On Monday evening, President Trump announced to the country that the war in Afghanistan would move forward and that he would increase troop levels, but failed to include details over strategy or how success would be measured in a conflict that has now stretched on for over 16 years.
There are currently 8,400 American troops stationed in Afghanistan, serving as part of the approximately 13,000 international forces tasked with training and advising the Afghan military. About 2,000 of those American troops carry out counter-terrorism missions in the country.
Despite campaign rhetoric describing a desire to withdraw and decrying Afghanistan as a failure, the President said he has come to recognize that pulling out troops would threaten the tremendous progress that has been made and leave the country vulnerable to the Taliban as well as some of the same ISIS forces that have overtaken Iraq in recent years.
President Trump said he is committed to training even more Afghan troops, who make up the overwhelming bulk of the fighting forces, and will put greater pressure on Pakistan to crack down on border areas that give sanctuary to Taliban fighters.
Afghan President Ashraf Ghani responded that he was pleased with President Trump’s announcement, and added, “The strength of our security forces should show the Taliban and others cannot win a military victory. The objective of peace is paramount. Peace remains our priority.”
While Trump placed blame for the current Afghan predicament on President Obama, foreign policy experts were quick to point out that their strategies are not all that different. However, a large and confusing deviation between the two Presidents’ policies came when Trump declared that, “We will no longer use American military might to construct democracies in far-away lands,” adding, “We are not nation-building again. We are killing terrorists.” Meanwhile, Trump’s State Department is severely understaffed, as there is not even currently an ambassador to Afghanistan in the U.S. embassy in Kabul.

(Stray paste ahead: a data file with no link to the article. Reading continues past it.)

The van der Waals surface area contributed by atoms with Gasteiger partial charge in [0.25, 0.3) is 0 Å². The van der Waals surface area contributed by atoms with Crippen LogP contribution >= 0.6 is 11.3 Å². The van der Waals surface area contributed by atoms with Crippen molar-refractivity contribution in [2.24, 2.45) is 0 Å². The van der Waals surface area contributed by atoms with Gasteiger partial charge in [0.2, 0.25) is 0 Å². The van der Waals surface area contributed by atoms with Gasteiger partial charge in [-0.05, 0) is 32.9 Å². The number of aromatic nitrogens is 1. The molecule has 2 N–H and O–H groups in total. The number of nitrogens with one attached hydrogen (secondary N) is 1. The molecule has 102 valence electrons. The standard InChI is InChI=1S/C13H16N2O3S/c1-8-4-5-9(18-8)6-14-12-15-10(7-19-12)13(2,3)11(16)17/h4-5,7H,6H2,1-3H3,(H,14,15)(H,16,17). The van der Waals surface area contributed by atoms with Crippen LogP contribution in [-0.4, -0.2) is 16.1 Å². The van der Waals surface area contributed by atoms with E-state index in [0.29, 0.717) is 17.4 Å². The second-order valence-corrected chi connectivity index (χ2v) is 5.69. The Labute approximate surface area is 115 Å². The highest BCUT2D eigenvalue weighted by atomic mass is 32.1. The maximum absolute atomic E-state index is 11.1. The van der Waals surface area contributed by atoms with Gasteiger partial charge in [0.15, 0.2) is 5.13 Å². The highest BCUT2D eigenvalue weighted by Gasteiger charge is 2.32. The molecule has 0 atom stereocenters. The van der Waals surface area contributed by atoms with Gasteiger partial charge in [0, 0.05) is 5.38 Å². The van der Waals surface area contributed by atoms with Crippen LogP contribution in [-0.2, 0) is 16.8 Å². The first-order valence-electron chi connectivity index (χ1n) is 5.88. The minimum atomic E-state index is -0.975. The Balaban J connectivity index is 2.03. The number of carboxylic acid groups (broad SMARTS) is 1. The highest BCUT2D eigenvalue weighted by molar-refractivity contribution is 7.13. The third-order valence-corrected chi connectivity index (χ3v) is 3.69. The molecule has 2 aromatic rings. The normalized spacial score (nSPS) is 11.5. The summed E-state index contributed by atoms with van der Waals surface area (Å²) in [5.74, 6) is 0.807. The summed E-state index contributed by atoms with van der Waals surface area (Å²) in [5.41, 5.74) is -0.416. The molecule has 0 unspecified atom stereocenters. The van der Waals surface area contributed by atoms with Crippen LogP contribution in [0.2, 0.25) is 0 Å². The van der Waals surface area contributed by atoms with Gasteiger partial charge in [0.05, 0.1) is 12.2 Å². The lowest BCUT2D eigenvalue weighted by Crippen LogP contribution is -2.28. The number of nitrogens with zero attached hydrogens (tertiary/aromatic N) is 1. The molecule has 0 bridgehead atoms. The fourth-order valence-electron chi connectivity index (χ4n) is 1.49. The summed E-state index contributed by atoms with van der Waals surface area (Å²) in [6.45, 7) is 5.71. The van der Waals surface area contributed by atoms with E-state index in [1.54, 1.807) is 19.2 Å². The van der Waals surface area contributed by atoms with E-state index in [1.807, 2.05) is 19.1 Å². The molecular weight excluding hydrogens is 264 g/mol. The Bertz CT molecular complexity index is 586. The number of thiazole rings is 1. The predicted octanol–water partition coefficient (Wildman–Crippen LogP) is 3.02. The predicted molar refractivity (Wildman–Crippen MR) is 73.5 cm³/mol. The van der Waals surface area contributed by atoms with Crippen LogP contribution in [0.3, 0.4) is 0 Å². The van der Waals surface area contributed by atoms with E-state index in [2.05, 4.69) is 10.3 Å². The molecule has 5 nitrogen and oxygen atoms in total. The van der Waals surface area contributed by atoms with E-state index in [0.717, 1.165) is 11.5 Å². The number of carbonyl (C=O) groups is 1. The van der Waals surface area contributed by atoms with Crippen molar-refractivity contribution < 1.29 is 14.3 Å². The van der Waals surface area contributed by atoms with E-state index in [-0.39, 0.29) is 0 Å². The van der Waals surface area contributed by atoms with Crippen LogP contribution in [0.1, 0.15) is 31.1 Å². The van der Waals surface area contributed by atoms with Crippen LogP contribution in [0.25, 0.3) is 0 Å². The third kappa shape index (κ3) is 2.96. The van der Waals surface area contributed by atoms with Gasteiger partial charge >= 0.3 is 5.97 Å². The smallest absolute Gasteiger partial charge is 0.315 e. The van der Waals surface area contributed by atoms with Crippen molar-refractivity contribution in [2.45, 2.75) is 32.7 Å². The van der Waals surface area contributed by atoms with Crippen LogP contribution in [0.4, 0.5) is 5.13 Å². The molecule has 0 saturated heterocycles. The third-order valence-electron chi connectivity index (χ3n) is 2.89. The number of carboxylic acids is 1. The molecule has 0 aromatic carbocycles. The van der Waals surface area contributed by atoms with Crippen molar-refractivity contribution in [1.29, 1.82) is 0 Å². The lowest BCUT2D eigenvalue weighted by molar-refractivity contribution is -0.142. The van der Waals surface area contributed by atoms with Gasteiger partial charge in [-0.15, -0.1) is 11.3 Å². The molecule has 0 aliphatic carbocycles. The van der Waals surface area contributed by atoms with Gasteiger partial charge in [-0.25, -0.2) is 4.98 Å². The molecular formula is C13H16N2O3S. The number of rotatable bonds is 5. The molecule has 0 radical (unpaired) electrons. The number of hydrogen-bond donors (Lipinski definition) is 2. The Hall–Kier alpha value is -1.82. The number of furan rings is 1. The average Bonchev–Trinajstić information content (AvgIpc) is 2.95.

But supporting the societal and political gains that have been achieved, especially for women, is critical to establishing security and stability in the region. Continuing to work with women and girls in a way the President might dismiss as “nation building” is considered imperative to the larger mission of peace.
Portrayals of Afghanistan in the American media often show war, women in burqas and extreme violence. In reality, however, women and girls now have much more opportunity to attend schools and universities, as well as access health facilities. Rates of infant, child and maternal mortality continue to fall and there are more and more women being trained as midwives. There are also growing numbers of women participating in STEM industries, free media, music groups, advocacy, athletics, the military and the electorate. Some 80 percent of Afghan women now have regular or occasional access to mobile phones.
But advocates for Afghan women and girls still see a lot of areas for improvement. In a recent briefing for Members of Congress held by the Feminist Majority Foundation, Afghan women suggested future policy initiatives that could support Afghan women who join security forces, establish national election fairness and human rights commissions, and increase women’s access to education, health services and contraception. In addition, increased resources need to be directed to women in areas formerly controlled by the Taliban, and though there is a rise in women entrepreneurs, many do not know how to grow their businesses to enter the international market.
The Ambassador-at-Large for Global Women’s Issues is a position within the State Department that is charged with advancing this exact type of policy and promoting the rights of women and girls by considering their experiences and perspectives in all diplomatic missions. So far, the Trump administration has failed to appoint anyone to this position.
Media Resources: New York Times 8/21/17; CNN 8/22/17; Tolo 8/22/17; Feminist Majority Foundation 6/21/17, 7/28/17